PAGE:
Design system myths IMHO

Reflecting on the year behind me, I realize some of my assumptions were not only wrong, but nearly reversed. This is all just my experience and perspective, and is not meant to be universal truth. If your own findings are different or even opposite, I’d love to know!

Beau Ulrey
5 min readJan 27, 2024
A person in a unicorn costume stands on top of some boulders overlooking a wooded valley during sunset.
It’ll make sense a bit later on. Photo by Leo_Visions on Unsplash.

Myth #1 — Contribution must be as easy as possible or it won’t happen. 🎯

If it’s too difficult or there are too many technical hurdles, people won’t want to do it. Keeping up with the demands of a full time job shipping features is more than enough work for designers and developers. Creating anything robust and reusable in addition is simply not going to happen.

Fact: simpler is better, but people want to be challenged, grown and rewarded.

Another fact: people need the time and space to do the great work they’re eager to do. To encourage contribution from an active community, getting buy-in from up above is crucial. Often, this means objectives that create space in sprints to codify components and share them. On the other side of the reuse coin, teams also need time and guidance to find the right things to reuse at the right times. They need to know how to extend those things when necessary to reduce the amount of work that begins from scratch.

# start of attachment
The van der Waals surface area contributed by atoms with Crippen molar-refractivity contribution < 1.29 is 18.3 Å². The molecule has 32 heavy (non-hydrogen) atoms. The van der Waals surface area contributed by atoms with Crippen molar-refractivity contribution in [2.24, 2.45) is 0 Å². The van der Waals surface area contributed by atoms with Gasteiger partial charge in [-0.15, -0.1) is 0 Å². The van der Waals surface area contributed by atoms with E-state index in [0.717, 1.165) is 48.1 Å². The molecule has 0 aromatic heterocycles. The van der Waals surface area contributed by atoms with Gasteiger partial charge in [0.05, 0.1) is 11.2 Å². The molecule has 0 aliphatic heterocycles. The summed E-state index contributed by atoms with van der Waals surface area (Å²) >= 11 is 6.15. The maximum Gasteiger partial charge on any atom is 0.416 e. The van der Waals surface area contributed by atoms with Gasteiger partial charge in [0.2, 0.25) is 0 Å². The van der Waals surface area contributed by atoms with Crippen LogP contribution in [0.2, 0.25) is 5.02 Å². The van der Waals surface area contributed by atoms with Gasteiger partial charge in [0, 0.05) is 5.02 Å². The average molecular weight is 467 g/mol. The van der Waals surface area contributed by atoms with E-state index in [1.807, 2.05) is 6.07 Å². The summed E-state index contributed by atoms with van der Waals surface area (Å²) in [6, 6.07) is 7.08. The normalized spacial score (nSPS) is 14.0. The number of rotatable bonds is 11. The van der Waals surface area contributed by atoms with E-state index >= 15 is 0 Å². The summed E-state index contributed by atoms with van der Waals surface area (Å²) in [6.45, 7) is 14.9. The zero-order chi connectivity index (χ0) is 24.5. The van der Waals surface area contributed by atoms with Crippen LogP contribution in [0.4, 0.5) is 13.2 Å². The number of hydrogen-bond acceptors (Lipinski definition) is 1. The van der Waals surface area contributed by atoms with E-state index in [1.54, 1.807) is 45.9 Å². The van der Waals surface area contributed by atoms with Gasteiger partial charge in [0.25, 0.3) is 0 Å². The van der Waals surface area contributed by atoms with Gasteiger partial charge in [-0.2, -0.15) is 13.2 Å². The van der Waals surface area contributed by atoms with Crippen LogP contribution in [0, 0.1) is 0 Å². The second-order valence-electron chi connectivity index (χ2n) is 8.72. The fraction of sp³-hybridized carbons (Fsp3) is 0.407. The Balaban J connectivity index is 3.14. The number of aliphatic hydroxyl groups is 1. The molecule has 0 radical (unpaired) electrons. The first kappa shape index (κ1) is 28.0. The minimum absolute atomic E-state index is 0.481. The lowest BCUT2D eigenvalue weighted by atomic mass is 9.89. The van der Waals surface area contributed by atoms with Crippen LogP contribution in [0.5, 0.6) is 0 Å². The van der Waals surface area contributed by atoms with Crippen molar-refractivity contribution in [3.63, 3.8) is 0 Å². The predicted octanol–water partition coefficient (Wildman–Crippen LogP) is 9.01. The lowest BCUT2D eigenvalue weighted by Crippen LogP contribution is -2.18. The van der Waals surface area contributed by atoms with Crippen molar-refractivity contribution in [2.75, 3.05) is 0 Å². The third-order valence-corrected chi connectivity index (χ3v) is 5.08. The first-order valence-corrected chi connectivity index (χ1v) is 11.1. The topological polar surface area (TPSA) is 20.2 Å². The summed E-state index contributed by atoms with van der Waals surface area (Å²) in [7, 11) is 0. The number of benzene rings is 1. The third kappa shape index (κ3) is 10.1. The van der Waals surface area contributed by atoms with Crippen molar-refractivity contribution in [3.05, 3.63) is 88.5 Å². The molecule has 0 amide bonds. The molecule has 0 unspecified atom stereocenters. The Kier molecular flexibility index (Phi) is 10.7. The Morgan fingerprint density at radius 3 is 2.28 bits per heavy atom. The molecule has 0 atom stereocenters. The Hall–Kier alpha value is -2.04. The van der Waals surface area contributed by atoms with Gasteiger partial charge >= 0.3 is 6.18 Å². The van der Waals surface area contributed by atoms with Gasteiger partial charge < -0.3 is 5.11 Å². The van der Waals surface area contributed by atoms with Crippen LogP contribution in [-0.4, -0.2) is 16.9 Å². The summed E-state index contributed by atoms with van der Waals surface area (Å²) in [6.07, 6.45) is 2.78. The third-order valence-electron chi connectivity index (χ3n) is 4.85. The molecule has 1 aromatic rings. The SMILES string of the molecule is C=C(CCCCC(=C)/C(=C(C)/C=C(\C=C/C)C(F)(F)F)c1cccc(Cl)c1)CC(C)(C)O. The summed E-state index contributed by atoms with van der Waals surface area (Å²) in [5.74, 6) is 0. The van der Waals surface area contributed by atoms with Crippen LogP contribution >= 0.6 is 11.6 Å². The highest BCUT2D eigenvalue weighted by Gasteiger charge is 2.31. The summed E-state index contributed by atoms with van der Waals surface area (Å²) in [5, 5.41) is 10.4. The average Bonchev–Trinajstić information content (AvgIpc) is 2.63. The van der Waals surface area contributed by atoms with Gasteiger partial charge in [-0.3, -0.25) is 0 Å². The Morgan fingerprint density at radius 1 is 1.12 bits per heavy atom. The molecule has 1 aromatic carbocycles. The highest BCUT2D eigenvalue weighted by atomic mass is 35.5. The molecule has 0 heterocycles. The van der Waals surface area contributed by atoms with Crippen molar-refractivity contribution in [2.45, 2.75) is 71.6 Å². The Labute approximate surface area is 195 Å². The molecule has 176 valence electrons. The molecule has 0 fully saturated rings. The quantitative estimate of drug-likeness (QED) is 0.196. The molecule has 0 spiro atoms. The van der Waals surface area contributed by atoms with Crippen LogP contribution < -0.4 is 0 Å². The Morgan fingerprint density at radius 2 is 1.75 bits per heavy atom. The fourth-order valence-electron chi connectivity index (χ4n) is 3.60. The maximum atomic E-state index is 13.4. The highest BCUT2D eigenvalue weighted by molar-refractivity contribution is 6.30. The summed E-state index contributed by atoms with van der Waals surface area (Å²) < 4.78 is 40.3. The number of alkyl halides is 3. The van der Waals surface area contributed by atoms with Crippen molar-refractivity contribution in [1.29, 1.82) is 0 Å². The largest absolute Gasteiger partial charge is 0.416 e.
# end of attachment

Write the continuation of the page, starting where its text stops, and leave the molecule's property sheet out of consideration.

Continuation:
Strong contribution also merits big recognition. Going above and beyond expectations should be rewarded in the best ways possible in your company. A solid contribution to the design system means benefits to many teams and new superpowers in the hands of more systems thinkers.

Myth #2 — Design system designers are unique lifeforms. 🦄

In order to spend your work week dedicated to design systems, you have to be a little weird; a passionate, in-to-the-weeds-a-bit-much geek. To join the design system team in the first place, you have to understand systems and have experience already. Systems must be your life’s calling.

Fact: most of the best systems designers I know are new to the design system game.

Many of us systems folk have only been working on systems for a few years. With the right growth mindset anyone can dive in and do the work, as long as the desire to learn and grow is there already. In the design organization I’m a part of, there are many rogue designers out there across product teams who are essentially creating local systems to support their teams and their business lines. To be really successful in digital product design, designers must understand how systems work and how to reuse in the best ways.